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Self-regulation. Self-control. Executive function.

Self-regulation. Self-control. Executive function.

June 1 2016

These are all words to describe something that is becoming increasingly well known as one of the biggest predictors of a person’s success, health and wellbeing as an adult.

‘Executive function and self-regulation skills are the mental processes that enable us to plan, focus attention, remember instructions, and juggle multiple tasks successfully. Just as an air traffic control system at a busy airport safely manages the arrivals and departures of many aircraft on multiple runways, the brain needs this skill set to filter distractions, prioritize tasks, set and achieve goals, and control impulses.’ (Center on the Developing Child @ Harvard University)

And when do the brain connections for self-regulation begin to form? Right from birth within the early relationships with the adults who care for us.

Turns out that researchers can predict which 4 year old will be more likely to own their own home, earn a decent income, be a good parent and have greater life satisfaction – as well as whether they will be more or less likely to become obese or suffer from high cholesterol and heart disease. Not only this but they can also predict which preschooler will grow up to be involved in a life of crime and abuse drugs, alcohol and/or tobacco.

How? By the emerging self-control skills they show in the year before they start school. (Dunedin Longitudinal Study)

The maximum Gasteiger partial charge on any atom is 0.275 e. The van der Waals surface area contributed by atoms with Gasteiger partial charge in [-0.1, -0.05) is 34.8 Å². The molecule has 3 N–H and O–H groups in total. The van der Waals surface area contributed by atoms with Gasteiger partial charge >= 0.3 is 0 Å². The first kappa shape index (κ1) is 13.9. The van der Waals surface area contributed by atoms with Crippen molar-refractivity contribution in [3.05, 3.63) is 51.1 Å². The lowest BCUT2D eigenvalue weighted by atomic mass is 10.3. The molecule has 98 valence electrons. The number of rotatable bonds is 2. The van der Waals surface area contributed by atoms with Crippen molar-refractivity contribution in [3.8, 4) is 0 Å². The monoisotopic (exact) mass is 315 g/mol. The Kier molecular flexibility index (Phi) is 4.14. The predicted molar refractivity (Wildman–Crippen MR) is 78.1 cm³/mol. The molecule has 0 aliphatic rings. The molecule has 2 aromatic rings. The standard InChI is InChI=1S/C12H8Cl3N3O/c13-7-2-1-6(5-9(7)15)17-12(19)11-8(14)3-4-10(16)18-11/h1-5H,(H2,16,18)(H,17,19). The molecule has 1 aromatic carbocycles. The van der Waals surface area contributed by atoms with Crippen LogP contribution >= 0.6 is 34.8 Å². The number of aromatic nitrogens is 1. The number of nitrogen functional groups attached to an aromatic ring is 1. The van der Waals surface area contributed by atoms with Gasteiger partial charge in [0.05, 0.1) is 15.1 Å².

The ability to self-regulate is now considered so crucial to our life outcomes that one American economist, James Heckman, is calling on his government to make preschool education promoting self-control mandatory. He argues that by investing in the early years, the US government will save billions of dollars through not having to address the social impacts of low self-control later on.

So how does regulation develop? This process starts at birth when adults respond sensitively and consistently to the infants they love and care for; this helps little babies know what it feels like to be soothed and lays the foundations for them to be able to begin to soothe and settle themselves when they are older.

Later in childhood, the brain pathways for regulation are shaped through fair, firm and consistent discipline – which means, for the grown ups, becoming something akin to an ‘emotion coach’ in order to teach children how to manage their emotions, delay gratification and learn other skills for managing tricky times and getting along with others. As a child grows, their peers begin to exert more pressure on them to conform to social mores, including being in control of their behaviour and emotions.

We must remember that this is not an all or nothing approach, particularly when it comes to emotions. ‘We want children to have their feelings, but not be overwhelmed by them – to feel discouraged but not give up; to feel anxious but not insist on staying home; and to be excited but not get so carried away in their enthusiasm that they use poor judgment in making decisions.’(Kenneth Barish)

This is complex stuff learnt in caring and secure adult:child relationships. So it seems the writing is on the wall for our government and policy makers too: if we want to raise a generation of loving, adaptable, successful, healthy individuals, we have to invest in the early years to help all children experience the benefits of sensitive and responsive relationships with caring adults who love them. 

Keen to read more? Check out this short piece from the Center on the Developing Child: or watch their 5 minute video clip on Executive Function:

We’ve shared this resource before and it’s a great one for age-based ideas on enhancing executive functioning throughout childhood: